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19 July 2017

Public action influencing debate in Wales

Public action influencing debate in Wales

The pros and cons of religious assemblies in schools in Wales have been the subject of public discussion and media coverage in recent months but this time with a twist – the instigators of both sides of the debate have been teenage girls. 

In April this year, two 15-year old female students from a Welsh-language school in Cardiff launched a National Assembly for Wales petition, calling for legislation to be passed to remove the obligation for schools to hold acts of religious worship.  

In response, Iraj Irfan, a 13-year old Christian student from Cardiff whose family fled religious persecution 10 years ago in Pakistan, submitted a counter-petition, again using the National Assembly for Wales’ system. Iraj called for:  

“…the National Assembly for Wales to urge the Welsh government to keep religious assemblies in state schools in Wales as ‘opt-out’ and ‘wholly or mainly of a broadly Christian character’, while considering ways to ensure that they continue to be relevant to people of different faiths and no faith.”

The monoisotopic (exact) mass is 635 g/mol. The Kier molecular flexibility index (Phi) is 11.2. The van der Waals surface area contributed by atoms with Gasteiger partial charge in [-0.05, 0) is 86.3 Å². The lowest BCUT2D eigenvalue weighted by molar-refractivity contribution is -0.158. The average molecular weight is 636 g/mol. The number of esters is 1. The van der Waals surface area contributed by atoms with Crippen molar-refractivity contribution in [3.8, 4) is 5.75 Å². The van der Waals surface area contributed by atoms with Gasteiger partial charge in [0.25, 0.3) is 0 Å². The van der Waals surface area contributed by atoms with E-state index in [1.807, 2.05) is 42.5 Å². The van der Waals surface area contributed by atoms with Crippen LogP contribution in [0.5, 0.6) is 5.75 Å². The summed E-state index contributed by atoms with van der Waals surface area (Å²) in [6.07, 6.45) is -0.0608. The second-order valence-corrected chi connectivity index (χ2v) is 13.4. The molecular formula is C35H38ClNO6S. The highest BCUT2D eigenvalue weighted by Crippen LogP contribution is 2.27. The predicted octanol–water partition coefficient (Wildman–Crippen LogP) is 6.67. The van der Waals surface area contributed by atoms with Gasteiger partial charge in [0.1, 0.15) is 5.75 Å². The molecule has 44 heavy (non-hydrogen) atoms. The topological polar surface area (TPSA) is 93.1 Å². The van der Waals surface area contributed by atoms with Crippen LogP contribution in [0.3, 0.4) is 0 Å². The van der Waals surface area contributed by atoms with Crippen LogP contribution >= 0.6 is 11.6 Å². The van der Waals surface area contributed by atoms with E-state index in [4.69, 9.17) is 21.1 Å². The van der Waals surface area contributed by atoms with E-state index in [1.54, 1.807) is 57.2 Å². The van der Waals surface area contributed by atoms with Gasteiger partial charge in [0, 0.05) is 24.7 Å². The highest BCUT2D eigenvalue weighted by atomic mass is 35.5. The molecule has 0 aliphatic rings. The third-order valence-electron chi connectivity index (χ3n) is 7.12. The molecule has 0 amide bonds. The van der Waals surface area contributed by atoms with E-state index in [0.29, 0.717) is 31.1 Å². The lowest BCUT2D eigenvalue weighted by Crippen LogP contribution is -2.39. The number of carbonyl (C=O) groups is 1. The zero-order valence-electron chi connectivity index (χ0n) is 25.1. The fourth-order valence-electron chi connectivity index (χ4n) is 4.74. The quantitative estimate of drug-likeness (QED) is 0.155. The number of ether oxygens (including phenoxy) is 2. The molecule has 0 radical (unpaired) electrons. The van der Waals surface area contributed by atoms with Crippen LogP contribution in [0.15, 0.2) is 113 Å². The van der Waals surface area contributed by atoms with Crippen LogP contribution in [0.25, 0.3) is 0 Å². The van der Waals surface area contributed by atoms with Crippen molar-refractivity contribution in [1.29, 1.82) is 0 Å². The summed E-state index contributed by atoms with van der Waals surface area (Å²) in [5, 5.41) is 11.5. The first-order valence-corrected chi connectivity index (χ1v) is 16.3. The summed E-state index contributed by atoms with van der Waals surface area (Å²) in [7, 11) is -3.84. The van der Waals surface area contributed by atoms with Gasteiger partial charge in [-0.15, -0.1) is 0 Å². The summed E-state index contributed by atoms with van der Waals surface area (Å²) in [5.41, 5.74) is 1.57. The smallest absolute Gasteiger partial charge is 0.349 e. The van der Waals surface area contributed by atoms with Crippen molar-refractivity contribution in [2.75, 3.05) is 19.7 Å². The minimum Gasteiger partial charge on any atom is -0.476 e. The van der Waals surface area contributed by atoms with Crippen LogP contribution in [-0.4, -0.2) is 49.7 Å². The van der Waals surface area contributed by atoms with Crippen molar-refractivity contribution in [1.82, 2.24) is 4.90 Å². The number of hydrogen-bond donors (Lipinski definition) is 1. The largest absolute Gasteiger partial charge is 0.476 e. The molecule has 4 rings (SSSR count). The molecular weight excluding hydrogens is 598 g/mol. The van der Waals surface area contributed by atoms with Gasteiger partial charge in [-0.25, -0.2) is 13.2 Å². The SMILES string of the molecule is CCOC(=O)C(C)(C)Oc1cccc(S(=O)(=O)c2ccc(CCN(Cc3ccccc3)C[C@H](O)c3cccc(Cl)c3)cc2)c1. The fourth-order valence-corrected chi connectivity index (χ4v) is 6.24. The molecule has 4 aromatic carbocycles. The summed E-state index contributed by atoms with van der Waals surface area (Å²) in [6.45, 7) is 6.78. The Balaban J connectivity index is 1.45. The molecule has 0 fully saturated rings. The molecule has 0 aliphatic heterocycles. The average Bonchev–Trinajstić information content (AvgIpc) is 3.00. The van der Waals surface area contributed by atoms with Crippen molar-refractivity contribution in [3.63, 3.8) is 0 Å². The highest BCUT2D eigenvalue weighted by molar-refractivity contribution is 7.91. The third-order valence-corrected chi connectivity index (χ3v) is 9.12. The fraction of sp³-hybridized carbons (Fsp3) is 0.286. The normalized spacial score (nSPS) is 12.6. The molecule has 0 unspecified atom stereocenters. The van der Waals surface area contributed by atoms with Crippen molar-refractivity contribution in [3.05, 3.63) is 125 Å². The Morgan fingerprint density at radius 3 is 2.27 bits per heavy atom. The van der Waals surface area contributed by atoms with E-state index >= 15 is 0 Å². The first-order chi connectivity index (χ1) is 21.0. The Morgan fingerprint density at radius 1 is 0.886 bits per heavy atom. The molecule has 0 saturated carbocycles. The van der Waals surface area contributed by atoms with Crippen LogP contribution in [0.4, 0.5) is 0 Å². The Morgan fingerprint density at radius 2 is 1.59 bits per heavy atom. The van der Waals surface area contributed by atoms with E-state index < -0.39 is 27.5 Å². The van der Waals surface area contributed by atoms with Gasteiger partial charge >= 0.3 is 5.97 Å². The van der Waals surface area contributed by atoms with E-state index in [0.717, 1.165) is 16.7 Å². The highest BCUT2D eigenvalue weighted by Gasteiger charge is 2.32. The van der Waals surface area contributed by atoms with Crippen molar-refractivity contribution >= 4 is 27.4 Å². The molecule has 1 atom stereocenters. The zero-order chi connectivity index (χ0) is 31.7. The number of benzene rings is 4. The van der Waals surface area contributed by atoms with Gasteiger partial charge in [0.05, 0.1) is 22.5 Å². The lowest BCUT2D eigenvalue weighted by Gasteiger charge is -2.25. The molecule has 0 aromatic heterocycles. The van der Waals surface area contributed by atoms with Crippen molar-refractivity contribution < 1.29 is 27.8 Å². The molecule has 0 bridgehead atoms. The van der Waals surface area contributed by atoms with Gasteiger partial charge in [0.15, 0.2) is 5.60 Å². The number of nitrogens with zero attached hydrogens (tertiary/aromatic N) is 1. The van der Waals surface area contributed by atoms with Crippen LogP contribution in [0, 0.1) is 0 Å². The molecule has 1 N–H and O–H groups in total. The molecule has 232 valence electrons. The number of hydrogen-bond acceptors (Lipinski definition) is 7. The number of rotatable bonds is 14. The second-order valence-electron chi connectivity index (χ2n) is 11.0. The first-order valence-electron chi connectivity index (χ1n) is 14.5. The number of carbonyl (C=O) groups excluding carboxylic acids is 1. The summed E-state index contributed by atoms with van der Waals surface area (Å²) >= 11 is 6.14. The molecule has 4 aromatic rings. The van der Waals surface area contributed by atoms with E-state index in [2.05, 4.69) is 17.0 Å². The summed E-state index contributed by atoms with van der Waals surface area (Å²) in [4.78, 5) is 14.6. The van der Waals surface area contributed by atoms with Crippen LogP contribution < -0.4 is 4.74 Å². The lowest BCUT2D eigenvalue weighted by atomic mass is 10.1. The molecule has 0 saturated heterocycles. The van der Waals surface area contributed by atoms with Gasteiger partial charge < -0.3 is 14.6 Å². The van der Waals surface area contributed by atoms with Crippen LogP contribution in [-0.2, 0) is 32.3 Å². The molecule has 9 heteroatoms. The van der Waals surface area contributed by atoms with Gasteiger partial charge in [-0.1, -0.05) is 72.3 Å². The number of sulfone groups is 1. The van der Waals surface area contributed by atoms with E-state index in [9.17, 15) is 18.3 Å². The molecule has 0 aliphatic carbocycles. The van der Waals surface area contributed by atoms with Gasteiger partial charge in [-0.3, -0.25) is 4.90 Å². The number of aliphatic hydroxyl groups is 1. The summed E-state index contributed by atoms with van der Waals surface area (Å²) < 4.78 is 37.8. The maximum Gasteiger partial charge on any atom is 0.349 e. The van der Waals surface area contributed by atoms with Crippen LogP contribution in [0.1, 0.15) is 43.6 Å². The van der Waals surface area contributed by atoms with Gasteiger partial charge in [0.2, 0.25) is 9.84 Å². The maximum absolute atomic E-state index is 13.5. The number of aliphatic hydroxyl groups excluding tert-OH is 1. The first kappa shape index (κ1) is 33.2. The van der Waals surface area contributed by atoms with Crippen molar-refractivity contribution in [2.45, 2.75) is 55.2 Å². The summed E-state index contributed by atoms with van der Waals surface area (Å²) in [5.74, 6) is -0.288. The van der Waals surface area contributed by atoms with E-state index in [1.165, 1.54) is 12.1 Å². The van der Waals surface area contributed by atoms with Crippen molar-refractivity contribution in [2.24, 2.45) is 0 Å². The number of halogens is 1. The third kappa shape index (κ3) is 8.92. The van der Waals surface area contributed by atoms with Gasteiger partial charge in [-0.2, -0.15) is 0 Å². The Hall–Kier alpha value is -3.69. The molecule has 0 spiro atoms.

Iraj’s petition received almost twice the amount of signatures as the opposing petition, which ran for twice as long.  

The Petitions Committee discussed the petitions for the first time – deciding to consider them together – at their meeting on 27 June. In a somewhat surprising move, the chair proposed an action that the Committee write to the Education Secretary asking if she would consider a review of current guidelines.  

Iraj has been supported through the process by Jim Stewart, the Alliance’s public policy officer in Wales; she will be making a further submission to the Committee before it meets in September.  

The level of media interest in the petitions over the past two months has been striking, with the fact that young people have been passionate on this issue making it newsworthy. Although we cannot yet say that such engagement from young people will be a significant driver of public policy, it is perhaps a wake-up call for Christians to realise that there seems to be an increasing importance placed on young people speaking on issues which directly affect them. 


In First Minister Carwyn Jones’ June announcement of the Welsh government’s programme for over the next year, he outlined his plan to consult on proposals over the next 12 months to remove the defence of reasonable chastisement with a view to introducing a ‘smacking ban’ bill during the following year. 

A campaign group, Be Reasonable, was launched earlier this year to oppose these changes in legislation. This month they launched a petition, asking people to sign it to show the extent of public discontent with the proposed changes. 

Although we respect that there are differing views on this issue, we share the concerns outlined by the Be Reasonable campaign and thus ask our members living in Wales who are over 16 years of age to visit the website and consider signing the petition, which can be found here.